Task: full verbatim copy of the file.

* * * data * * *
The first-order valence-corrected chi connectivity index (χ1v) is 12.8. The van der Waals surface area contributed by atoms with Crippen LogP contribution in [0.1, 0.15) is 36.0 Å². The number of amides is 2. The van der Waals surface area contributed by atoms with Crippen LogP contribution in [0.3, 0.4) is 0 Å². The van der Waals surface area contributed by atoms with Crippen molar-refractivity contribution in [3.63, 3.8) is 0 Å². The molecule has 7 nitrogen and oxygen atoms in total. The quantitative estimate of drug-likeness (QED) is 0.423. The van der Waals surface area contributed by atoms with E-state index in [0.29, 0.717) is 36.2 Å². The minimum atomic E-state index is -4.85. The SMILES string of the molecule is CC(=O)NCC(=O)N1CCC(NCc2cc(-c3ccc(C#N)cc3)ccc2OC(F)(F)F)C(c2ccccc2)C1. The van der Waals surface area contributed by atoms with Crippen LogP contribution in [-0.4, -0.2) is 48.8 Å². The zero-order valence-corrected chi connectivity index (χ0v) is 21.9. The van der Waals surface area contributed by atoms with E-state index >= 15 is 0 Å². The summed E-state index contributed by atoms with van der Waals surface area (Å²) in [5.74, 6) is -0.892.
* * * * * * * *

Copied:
The first-order valence-corrected chi connectivity index (χ1v) is 12.8. The van der Waals surface area contributed by atoms with Crippen LogP contribution in [0.1, 0.15) is 36.0 Å². The number of amides is 2. The van der Waals surface area contributed by atoms with Crippen LogP contribution in [0.3, 0.4) is 0 Å². The van der Waals surface area contributed by atoms with Crippen molar-refractivity contribution in [3.63, 3.8) is 0 Å². The molecule has 7 nitrogen and oxygen atoms in total. The quantitative estimate of drug-likeness (QED) is 0.423. The van der Waals surface area contributed by atoms with E-state index in [0.29, 0.717) is 36.2 Å². The minimum atomic E-state index is -4.85. The SMILES string of the molecule is CC(=O)NCC(=O)N1CCC(NCc2cc(-c3ccc(C#N)cc3)ccc2OC(F)(F)F)C(c2ccccc2)C1. The van der Waals surface area contributed by atoms with Crippen LogP contribution in [-0.4, -0.2) is 48.8 Å². The zero-order valence-corrected chi connectivity index (χ0v) is 21.9. The van der Waals surface area contributed by atoms with E-state index >= 15 is 0 Å². The summed E-state index contributed by atoms with van der Waals surface area (Å²) in [5.74, 6) is -0.892.